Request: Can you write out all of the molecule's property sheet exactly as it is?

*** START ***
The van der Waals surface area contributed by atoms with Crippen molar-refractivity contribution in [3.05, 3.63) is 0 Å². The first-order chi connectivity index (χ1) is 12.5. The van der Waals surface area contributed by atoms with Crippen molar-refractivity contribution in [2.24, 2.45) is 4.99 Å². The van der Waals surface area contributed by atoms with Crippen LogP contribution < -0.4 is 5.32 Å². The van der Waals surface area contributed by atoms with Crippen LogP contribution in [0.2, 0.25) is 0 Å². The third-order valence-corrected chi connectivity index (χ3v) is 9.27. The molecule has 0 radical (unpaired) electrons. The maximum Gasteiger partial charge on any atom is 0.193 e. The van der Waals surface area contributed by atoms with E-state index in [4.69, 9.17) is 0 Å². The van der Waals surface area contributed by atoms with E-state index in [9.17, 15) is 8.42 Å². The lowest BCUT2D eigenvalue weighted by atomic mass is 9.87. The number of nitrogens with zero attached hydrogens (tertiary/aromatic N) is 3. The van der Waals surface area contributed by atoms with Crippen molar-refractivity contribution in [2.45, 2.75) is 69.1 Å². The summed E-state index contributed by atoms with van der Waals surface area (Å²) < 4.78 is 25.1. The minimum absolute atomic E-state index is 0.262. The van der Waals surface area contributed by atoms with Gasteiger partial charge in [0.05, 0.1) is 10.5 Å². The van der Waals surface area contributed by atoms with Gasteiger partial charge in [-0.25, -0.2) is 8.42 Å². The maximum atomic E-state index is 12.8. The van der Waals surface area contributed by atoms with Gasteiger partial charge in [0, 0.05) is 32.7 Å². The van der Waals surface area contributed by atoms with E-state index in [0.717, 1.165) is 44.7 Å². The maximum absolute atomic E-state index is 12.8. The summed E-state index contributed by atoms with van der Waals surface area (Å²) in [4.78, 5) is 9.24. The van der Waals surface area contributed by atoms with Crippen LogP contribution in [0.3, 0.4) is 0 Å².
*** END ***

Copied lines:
The van der Waals surface area contributed by atoms with Crippen molar-refractivity contribution in [3.05, 3.63) is 0 Å². The first-order chi connectivity index (χ1) is 12.5. The van der Waals surface area contributed by atoms with Crippen molar-refractivity contribution in [2.24, 2.45) is 4.99 Å². The van der Waals surface area contributed by atoms with Crippen LogP contribution < -0.4 is 5.32 Å². The van der Waals surface area contributed by atoms with Crippen LogP contribution in [0.2, 0.25) is 0 Å². The third-order valence-corrected chi connectivity index (χ3v) is 9.27. The molecule has 0 radical (unpaired) electrons. The maximum Gasteiger partial charge on any atom is 0.193 e. The van der Waals surface area contributed by atoms with E-state index in [4.69, 9.17) is 0 Å². The van der Waals surface area contributed by atoms with E-state index in [9.17, 15) is 8.42 Å². The lowest BCUT2D eigenvalue weighted by atomic mass is 9.87. The number of nitrogens with zero attached hydrogens (tertiary/aromatic N) is 3. The van der Waals surface area contributed by atoms with Crippen molar-refractivity contribution in [2.45, 2.75) is 69.1 Å². The summed E-state index contributed by atoms with van der Waals surface area (Å²) < 4.78 is 25.1. The minimum absolute atomic E-state index is 0.262. The van der Waals surface area contributed by atoms with Gasteiger partial charge in [0.05, 0.1) is 10.5 Å². The van der Waals surface area contributed by atoms with Gasteiger partial charge in [-0.25, -0.2) is 8.42 Å². The maximum atomic E-state index is 12.8. The van der Waals surface area contributed by atoms with Gasteiger partial charge in [0, 0.05) is 32.7 Å². The van der Waals surface area contributed by atoms with E-state index in [0.717, 1.165) is 44.7 Å². The maximum absolute atomic E-state index is 12.8. The summed E-state index contributed by atoms with van der Waals surface area (Å²) in [4.78, 5) is 9.24. The van der Waals surface area contributed by atoms with Crippen LogP contribution in [0.3, 0.4) is 0 Å².